By Julia Flynn Siler
A small Paris tasting shook the wine world in 1976 when French experts ranked California wines over elite French vintages. The Judgment of Paris, as it is now known, gave California wines world-class stature. But French oenophiles charged that the tasting was unfair, and some French wineries have refused to participate in rematches ever since.
Thirty years later, as California’s Napa Valley prepares commemorations of its 1976 victory, the affair is stirring up messy fights on both sides of the Atlantic. And some American winemakers are joining the French resistance to the planned re-enactments of the famous tasting.
The owner of the Napa winery whose Chardonnay won the Paris tasting is feuding with the man who actually made that wine, and refuses to appear at any event with him. Several California winemakers have declined invitations to a competition among newer wines that is part of the festivities. “Some of the California producers don’t want to take the risk of putting their wines into a blind tasting,” says Steven Spurrier, the British wine merchant who held the 1976 tasting and is helping organize the 30-year celebrations.
In the Paris tasting, Mr. Spurrier invited French wine experts to rate promising new California wines against French vintages. He poured from unmarked bottles in a “blind” tasting that included such storied French wines as Meursault-Charmes and Chateau Mouton Rothschild.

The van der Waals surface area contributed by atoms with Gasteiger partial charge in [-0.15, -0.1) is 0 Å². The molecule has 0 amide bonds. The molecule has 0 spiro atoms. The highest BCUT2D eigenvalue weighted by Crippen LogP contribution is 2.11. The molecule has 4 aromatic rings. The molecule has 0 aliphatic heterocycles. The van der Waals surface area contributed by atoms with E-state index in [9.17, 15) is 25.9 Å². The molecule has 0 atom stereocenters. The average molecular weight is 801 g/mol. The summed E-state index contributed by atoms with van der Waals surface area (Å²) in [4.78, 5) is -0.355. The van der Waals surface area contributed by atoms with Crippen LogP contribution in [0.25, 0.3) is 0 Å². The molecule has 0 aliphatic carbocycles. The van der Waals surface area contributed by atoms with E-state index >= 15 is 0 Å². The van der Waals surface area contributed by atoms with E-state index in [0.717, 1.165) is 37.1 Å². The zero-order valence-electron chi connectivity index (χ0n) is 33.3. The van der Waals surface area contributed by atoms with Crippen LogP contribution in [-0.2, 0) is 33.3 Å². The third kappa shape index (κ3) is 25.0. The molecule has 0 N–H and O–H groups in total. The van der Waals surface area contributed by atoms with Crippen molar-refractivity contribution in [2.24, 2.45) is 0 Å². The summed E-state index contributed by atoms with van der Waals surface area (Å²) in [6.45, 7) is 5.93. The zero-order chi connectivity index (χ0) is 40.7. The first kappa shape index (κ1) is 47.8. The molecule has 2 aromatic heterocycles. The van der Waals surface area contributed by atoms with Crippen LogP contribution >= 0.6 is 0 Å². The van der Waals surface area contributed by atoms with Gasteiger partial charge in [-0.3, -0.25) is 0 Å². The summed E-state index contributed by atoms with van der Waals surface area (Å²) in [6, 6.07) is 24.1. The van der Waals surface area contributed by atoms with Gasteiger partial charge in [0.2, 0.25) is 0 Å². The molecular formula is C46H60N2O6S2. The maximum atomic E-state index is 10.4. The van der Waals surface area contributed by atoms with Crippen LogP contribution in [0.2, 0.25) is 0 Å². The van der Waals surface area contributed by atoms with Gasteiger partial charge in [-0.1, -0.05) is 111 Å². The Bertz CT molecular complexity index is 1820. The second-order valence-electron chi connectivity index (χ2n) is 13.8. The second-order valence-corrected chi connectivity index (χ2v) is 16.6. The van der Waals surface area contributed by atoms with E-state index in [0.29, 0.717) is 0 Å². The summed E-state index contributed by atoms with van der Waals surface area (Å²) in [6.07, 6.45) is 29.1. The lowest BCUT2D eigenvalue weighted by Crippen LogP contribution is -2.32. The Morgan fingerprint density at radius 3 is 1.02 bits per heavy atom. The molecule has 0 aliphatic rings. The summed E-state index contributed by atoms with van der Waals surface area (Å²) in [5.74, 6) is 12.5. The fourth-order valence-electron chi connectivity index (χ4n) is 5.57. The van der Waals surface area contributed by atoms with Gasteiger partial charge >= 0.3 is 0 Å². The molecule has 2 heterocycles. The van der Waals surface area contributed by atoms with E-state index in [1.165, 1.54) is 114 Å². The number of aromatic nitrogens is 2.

The tasters — famous sommeliers, restaurateurs and chateau owners — were shocked to find they had ranked some California wines, many from Napa, above the French. One French judge demanded her scorecards back, Mr. Spurrier says. Other judges claimed Mr. Spurrier had skewed the results by matching six California wines against four French. For a time, Mr. Spurrier, who ran a Paris wine shop, was persona non grata at some French wineries.
On the 30-year anniversary, May 24, organizers in Napa and England plan to stage simultaneous tastings of some of France’s and California’s finest wines. The initial plan was to stage a rematch of Judgment of Paris with the original reds from the early 1970s. (Many white wines don’t age as well.) And there would be blind tastings of newer wines.
The organizers invited back the wineries that participated in the 1976 event, including Napa’s Stag’s Leap Wine Cellars and Vineyard, which produced the top-ranked red. They also asked other leading wineries to submit newer reds and whites for tasting. But, despite months of requests and pleas, France’s most highly regarded wine producers balked at submitting their wines to a competition with California wines.
Led by Paul Pontallier, manager of Chateau Margaux’s Bordeaux estate, three of France’s top producers argued that they didn’t want their wines tasted side-by-side with the California wines, but instead Bordeaux against Bordeaux and California against California. The wines are too different to be compared, they argued. “When you listen to a Mozart symphony, you listen to all three movements — you don’t insert a Beethoven in the middle,” Mr. Pontallier explains. Mr. Spurrier says he agreed to the French demand.
Making matters trickier, some Americans joined the rebellion. The owner of Napa Valley’s Chateau Montelena, whose Chardonnay won the 1976 Paris tasting, refused to appear with Miljenko “Mike” Grgich, who made the winning Chateau Montelena wine. Mr. Grgich, a beret-wearing Croatian immigrant, now makes a competing Chardonnay at his Grgich Hills Cellars in Napa.